I found myself enjoying a lot of these works, but two that stood out to me were SOFTIEs by David Jhave Johnson and Shy Boy by Tom Swiss.
Johnson’s use of movement in this piece is what made it so intriguing to me. I was immediately drawn in as I viewed the first poem on the page. He describes Stand Under as a “social-synaptic structure emulated in language” which I think perfectly describes it. As I clicked on each image and viewed the animations, I felt a deeper understanding and connection to the text.
“Kinetic poetry by definition deals in time-based poetics: its main distinctive characteristic is that texts change through animation, and that animation itself conducts meaning.”(Rettberg, 119)
I think that SOFTIEs is a prime example of how animation of text conducts its meaning in this type of poetry. While I was experiencing this work, I would read the poem first, then would view the corresponding video. Initially, I found some of the poems to be confusing as a stand alone, however they made more sense to me after viewing the videos. Johnson’s use of movement illustrates the symbolic meaning behind each one of his poems. I thought this work was absolutely beautiful.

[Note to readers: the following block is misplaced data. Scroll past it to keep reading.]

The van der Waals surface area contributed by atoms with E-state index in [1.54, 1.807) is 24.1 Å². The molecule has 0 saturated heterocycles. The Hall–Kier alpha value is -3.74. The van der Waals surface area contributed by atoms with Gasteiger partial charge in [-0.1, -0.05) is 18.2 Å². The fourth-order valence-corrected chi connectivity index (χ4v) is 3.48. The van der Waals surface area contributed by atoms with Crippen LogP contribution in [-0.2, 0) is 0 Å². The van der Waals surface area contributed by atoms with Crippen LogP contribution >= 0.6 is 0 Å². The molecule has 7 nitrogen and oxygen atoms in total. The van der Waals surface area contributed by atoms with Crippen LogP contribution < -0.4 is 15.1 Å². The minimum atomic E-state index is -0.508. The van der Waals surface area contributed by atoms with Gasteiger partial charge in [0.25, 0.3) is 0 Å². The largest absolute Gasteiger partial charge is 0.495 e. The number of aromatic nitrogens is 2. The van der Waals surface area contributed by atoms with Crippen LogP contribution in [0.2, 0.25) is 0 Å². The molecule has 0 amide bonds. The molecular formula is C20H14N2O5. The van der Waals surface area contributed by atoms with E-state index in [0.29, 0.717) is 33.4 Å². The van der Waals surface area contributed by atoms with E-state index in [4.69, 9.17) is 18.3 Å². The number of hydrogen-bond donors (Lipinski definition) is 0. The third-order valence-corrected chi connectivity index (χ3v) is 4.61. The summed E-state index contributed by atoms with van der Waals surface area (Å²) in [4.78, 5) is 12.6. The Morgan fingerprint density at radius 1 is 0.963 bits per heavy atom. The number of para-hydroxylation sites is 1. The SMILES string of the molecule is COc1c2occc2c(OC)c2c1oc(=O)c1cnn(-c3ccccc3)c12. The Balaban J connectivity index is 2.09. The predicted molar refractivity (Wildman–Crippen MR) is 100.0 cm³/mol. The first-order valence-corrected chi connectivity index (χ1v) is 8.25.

The other work that I took a closer look at was Shy Boy by Tom Swiss. As with SOFTIEs, I also found the movement of the text in this piece offers the user a deeper understanding of the text. The story is about a school boy who can’t bear his current circumstances and longer. The movement of text illustrates the boy’s feelings of hopelessness and desire to vanish. At one point in the story the word ‘vanish’ does just that, it vanishes. The use of animation actually illustrates what the text is trying to communicate. I also found the music that is played in the background played a role in how I experienced the piece. It sets an almost ominous tone that I feel like purposely makes the reader feel a little uneasy.
I think that both pieces were very effective at using kinetic movement to enhance the experience and help communicate the message.